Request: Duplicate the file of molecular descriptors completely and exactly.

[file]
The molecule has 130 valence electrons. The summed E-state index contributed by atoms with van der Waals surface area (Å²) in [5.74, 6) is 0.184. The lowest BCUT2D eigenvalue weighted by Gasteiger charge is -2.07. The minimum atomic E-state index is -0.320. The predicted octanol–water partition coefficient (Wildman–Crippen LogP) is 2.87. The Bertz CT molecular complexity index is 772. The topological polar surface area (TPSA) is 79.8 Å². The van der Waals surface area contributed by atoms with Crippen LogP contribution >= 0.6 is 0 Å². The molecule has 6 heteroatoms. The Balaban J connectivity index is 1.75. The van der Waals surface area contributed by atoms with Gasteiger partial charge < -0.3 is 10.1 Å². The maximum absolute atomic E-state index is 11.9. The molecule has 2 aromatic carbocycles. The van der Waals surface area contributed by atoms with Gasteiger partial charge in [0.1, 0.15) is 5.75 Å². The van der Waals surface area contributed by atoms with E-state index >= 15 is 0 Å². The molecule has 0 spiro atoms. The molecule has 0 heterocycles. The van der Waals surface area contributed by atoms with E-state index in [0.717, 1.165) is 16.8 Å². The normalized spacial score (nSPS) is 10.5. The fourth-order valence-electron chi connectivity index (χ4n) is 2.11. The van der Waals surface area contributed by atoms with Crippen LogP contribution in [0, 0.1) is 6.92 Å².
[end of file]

The molecule has 130 valence electrons. The summed E-state index contributed by atoms with van der Waals surface area (Å²) in [5.74, 6) is 0.184. The lowest BCUT2D eigenvalue weighted by Gasteiger charge is -2.07. The minimum atomic E-state index is -0.320. The predicted octanol–water partition coefficient (Wildman–Crippen LogP) is 2.87. The Bertz CT molecular complexity index is 772. The topological polar surface area (TPSA) is 79.8 Å². The van der Waals surface area contributed by atoms with Crippen LogP contribution >= 0.6 is 0 Å². The molecule has 6 heteroatoms. The Balaban J connectivity index is 1.75. The van der Waals surface area contributed by atoms with Gasteiger partial charge < -0.3 is 10.1 Å². The maximum absolute atomic E-state index is 11.9. The molecule has 2 aromatic carbocycles. The van der Waals surface area contributed by atoms with Gasteiger partial charge in [0.1, 0.15) is 5.75 Å². The van der Waals surface area contributed by atoms with E-state index >= 15 is 0 Å². The molecule has 0 spiro atoms. The molecule has 0 heterocycles. The van der Waals surface area contributed by atoms with E-state index in [0.717, 1.165) is 16.8 Å². The normalized spacial score (nSPS) is 10.5. The fourth-order valence-electron chi connectivity index (χ4n) is 2.11. The van der Waals surface area contributed by atoms with Crippen LogP contribution in [0, 0.1) is 6.92 Å².